Visits by three high-ranking delegations from the United States in recent days indicate an upsurge of American interest in this country and a desire to understand its problems.
The feeling here is that the US is reassessing its view of the long Saharan guerrilla conflict between Moroccan armed forces and units of the rebel Polisario Front based in neighboring Algeria.
The visiting Americans also may be taking a longer and more careful look at this longtime ally in the light of recent events, which include the Soviet invasion of Afghanistan and the Libyan-backed strike at Gafsa in Tunisia.
With King Hassan visiting in Europe, however, Moroccan officials admitted to some confusion over the reason for so many visits from American dignitaries, even as they spread out the welcome mat.
First to arrive (on March 30) was US Air Force chief of staff Gen. Lew Allen, on the first stage of a tour of six African and Middle Eastern nations.
Only three days before, the State Department had announced that Maverick air-to- ground missiles (for use on USF-5E combat aircraft recently authorized for sale to Morocco by Congress) will be furnished to Morocco within a few months.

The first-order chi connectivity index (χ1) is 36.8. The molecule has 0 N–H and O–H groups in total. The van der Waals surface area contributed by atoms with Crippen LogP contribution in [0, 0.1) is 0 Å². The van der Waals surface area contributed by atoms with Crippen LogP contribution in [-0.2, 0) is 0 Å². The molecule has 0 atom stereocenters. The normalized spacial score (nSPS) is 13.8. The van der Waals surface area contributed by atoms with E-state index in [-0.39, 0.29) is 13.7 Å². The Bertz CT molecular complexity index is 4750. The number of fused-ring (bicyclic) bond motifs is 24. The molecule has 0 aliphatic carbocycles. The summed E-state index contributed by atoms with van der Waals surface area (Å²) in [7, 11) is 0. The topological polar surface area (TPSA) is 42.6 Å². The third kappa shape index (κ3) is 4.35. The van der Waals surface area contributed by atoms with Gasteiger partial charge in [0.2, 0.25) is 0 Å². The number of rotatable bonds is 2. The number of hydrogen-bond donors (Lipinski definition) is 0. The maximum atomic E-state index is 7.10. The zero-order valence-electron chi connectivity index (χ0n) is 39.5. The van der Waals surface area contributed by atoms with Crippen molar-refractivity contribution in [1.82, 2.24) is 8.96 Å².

On April 2, Thomas P. O'Neill Jr., Speaker of the House of Representatives, arrived for a four-day visit with a delegation of 11 congressmen, their wives, and staff. A three-hour session with Prime Minister Maati Bouabid was followed by an exchange of views with members of parliament, including leaders of Morocco's four major political parties.
Calling Morocco one of the oldest friends of the US, Speaker O'Neill stated that the group had gained "a firm grasp of Morocco's needs." House minority leader Rep. Silvio Conte (R) of Massachusetts, commenting on the increasingly strong relations between the US and Morocco, went so far as to state, "We think your territorial integrity should be preserved."
The third visit was by an official congressional study mission led by the chairman of the Foreign Affairs Committee, Rep. Clement J. Zablocki (d) of Wisconsin. The mission is concentrating on North African regional problems and was slated to move on to Algeria and Tunisia.
During the visit, Mr. Zablocki went out of his way to stress American gratitude for continued Moroccan support of US positions around the world.
He also minimized the US Role as an arms supplier for Morocco, laying emphasis instead on the importance of peace negotiations in solving the Saharan conflict.
Rep. David R. Bowen (D) of Mississippi stated that in Algiers, an effort would be made to induce Algeria to discuss a peaceful solution with Morocco. However, Mr. Zablocki made it clear that the US Does not intend to act as mediator in such negotiations.